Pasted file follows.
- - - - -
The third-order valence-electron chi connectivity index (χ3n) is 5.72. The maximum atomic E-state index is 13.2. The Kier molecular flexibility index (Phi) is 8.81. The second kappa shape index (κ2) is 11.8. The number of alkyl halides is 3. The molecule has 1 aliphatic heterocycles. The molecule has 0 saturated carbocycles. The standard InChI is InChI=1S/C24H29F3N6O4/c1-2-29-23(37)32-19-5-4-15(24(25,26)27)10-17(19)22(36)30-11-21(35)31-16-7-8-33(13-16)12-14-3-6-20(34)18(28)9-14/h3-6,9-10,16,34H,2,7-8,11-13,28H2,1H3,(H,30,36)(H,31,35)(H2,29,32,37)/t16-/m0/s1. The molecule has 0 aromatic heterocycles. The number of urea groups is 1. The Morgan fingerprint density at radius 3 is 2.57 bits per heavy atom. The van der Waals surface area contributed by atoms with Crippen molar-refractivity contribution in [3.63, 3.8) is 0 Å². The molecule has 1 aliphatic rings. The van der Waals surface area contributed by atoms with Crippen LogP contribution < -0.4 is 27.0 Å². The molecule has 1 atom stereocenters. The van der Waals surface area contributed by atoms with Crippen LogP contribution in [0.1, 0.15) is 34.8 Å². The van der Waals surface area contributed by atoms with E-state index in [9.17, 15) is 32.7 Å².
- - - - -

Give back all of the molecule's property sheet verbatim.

The third-order valence-electron chi connectivity index (χ3n) is 5.72. The maximum atomic E-state index is 13.2. The Kier molecular flexibility index (Phi) is 8.81. The second kappa shape index (κ2) is 11.8. The number of alkyl halides is 3. The molecule has 1 aliphatic heterocycles. The molecule has 0 saturated carbocycles. The standard InChI is InChI=1S/C24H29F3N6O4/c1-2-29-23(37)32-19-5-4-15(24(25,26)27)10-17(19)22(36)30-11-21(35)31-16-7-8-33(13-16)12-14-3-6-20(34)18(28)9-14/h3-6,9-10,16,34H,2,7-8,11-13,28H2,1H3,(H,30,36)(H,31,35)(H2,29,32,37)/t16-/m0/s1. The molecule has 0 aromatic heterocycles. The number of urea groups is 1. The Morgan fingerprint density at radius 3 is 2.57 bits per heavy atom. The van der Waals surface area contributed by atoms with Crippen molar-refractivity contribution in [3.63, 3.8) is 0 Å². The molecule has 1 aliphatic rings. The van der Waals surface area contributed by atoms with Crippen LogP contribution < -0.4 is 27.0 Å². The molecule has 1 atom stereocenters. The van der Waals surface area contributed by atoms with Crippen LogP contribution in [0.1, 0.15) is 34.8 Å². The van der Waals surface area contributed by atoms with E-state index in [9.17, 15) is 32.7 Å².